TEI: Scholarly Publishers Collaborate on XML

Any university press considering an XML-based workflow for monographs (whether from start to finish or as an archival format) has likely discovered that the first question may also be the knottiest: what kind of XML? Or to put it in more technically accurate terms, which XML language? The answer is far from obvious.

The book markup language developed by the Association of American Publishers as long ago as the 1980s (originally in the ancestor of XML, SGML) is an international standard—ISO 12083—but to our knowledge it has been adopted by no university press other than California, and even then it required extensive modification. DocBook is well established as an authoring and archival language for books and serves publishers like O’Reilly as a natural format for “one source, many output” workflows, but it is highly optimized for technical documentation and lacks native markup elements for many structural features common in humanities and social science texts. (The University of Michigan Press has adopted it for production of some of their monograph titles, however.) EPUB/XHTML is perfectly suited to its purpose of encoding books for presentation on a wide variety of mobile devices, but its relatively impoverished set of structural and semantic tags may limit its value as an archival format for scholarly works.

An alternative increasingly being investigated is the markup language developed by the Text Encoding Initiative, or TEI, designed for the ambitious goal of creating machine-readable versions of texts in virtually any genre, from any historical period, and in any natural language. Following organizational work in the late 1980s, the first version of the TEI Guidelines was released in 1990, and was quickly adopted as the markup standard for a wide array of projects housed within university libraries and research departments engaged in digitizing books, manuscripts, drama, correspondence, and even mixed collections of text and images. Today there are literally thousands of texts encoded in TEI and in many cases published via the Web, often accompanied by a variety of full-text and data search tools (see http://www.tei-c.org/Activities/Projects/ for a list of over 100 such sites). The TEI Guidelines are actively maintained and developed by the TEI Consortium, with an international group of directors and editors from a variety of scholarly and professional backgrounds.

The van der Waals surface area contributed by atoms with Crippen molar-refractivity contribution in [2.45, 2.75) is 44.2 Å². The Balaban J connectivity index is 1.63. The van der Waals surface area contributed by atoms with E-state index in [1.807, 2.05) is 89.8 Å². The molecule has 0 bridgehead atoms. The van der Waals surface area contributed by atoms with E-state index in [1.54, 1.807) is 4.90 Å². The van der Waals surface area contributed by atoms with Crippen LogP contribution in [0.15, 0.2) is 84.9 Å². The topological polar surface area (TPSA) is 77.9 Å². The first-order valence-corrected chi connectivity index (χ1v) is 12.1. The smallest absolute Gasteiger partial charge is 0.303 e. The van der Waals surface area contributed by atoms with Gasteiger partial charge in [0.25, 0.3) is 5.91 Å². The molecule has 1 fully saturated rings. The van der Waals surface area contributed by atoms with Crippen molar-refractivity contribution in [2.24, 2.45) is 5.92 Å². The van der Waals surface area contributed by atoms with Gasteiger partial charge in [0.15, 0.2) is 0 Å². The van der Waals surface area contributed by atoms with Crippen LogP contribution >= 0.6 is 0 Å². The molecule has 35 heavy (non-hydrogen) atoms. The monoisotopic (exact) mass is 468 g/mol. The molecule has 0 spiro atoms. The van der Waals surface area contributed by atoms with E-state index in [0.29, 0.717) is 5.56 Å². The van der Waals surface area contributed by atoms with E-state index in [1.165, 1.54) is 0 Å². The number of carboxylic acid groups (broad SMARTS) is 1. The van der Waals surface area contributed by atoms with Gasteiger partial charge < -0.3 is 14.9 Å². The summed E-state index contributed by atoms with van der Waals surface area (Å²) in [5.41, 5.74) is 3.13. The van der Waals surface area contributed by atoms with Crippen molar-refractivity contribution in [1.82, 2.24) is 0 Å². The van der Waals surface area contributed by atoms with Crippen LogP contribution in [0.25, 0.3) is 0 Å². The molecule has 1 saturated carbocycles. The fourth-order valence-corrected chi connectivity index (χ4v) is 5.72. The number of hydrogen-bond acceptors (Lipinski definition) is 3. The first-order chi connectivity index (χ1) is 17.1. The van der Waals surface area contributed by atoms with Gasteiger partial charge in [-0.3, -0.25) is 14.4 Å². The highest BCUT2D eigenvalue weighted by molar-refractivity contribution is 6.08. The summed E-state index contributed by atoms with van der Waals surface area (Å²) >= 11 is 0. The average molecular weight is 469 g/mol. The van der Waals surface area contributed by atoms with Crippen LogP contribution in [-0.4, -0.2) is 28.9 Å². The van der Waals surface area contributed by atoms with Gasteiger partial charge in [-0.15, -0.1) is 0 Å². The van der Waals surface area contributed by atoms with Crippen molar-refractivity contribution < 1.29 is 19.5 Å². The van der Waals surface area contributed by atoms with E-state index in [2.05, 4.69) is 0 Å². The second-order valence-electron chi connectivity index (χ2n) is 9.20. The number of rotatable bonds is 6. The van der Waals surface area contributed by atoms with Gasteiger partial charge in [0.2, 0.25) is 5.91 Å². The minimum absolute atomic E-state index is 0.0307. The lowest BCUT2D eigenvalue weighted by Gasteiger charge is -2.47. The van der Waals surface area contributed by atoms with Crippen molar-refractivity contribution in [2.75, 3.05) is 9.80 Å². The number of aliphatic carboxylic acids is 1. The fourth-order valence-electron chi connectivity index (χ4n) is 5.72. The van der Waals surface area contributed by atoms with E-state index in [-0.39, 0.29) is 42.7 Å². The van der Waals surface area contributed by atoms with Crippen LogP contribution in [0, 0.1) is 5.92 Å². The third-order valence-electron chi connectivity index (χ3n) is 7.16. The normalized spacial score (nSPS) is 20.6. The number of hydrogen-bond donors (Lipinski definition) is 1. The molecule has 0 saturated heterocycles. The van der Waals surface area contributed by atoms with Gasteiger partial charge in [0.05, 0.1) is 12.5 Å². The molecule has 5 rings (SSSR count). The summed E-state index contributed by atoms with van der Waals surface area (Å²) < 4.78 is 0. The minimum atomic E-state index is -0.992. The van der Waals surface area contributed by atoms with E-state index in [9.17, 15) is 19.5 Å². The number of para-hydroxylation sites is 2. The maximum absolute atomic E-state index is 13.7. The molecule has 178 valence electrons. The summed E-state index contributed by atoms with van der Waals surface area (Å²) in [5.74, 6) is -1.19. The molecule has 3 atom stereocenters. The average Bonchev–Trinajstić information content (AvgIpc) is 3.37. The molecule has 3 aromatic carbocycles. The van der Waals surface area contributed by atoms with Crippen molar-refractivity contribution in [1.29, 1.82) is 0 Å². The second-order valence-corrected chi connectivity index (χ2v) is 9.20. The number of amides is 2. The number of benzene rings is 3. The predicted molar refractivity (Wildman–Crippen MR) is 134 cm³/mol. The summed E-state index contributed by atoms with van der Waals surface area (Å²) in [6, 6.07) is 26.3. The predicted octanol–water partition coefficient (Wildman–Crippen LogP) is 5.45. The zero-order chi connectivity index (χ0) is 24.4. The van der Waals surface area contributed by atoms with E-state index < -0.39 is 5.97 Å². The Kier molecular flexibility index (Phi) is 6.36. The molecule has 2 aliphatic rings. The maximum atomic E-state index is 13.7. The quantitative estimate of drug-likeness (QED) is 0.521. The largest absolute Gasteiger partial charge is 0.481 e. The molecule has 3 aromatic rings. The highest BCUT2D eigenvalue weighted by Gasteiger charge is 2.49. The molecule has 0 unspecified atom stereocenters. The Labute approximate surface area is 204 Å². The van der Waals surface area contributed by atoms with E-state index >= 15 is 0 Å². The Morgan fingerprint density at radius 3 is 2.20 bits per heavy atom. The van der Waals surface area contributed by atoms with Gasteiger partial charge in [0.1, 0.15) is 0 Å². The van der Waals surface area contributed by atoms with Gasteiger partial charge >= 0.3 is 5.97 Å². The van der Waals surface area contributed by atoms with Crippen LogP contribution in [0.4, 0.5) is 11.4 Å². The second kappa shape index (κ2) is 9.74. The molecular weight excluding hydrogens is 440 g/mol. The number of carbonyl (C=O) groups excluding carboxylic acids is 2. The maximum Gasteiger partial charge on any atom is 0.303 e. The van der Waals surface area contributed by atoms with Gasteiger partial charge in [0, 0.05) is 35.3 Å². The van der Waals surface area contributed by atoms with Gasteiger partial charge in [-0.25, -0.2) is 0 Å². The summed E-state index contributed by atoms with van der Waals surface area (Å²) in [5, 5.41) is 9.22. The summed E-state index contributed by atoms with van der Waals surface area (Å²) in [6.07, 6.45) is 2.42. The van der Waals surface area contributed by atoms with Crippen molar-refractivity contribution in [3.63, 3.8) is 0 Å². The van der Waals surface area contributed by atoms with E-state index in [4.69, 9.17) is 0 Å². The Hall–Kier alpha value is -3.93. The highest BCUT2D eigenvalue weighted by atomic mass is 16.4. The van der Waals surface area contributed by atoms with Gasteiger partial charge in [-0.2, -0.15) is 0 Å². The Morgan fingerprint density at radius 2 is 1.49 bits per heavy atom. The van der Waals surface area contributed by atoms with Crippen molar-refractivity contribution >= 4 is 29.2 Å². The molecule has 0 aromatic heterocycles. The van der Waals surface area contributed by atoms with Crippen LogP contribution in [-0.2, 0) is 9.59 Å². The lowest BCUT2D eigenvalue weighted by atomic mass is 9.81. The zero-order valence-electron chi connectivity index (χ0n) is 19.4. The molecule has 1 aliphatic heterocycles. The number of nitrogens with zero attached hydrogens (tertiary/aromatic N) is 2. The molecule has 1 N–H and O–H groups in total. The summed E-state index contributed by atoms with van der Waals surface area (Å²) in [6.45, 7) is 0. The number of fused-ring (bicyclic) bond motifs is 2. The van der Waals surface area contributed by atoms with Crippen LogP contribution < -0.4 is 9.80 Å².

Clearly TEI-XML can be used to produce archival machine-readable versions of published books; existing off-the-shelf tools can be used to convert those files to HTML, PDF, and EPUB, although achieving results satisfactory to a professional publisher will usually require more or less customization. But is TEI-XML a viable answer to the XML workflow question? Can a publisher develop in-house procedures for converting existing books to an archival TEI format, or find a vendor capable of doing so? Alternatively, is it feasible to insert TEI-XML into the authoring workflow, so that it becomes the underlying source of both print and digital versions of a book? Over the past year or so, members of both the TEI and the university press communities have been meeting online and in person to address such questions.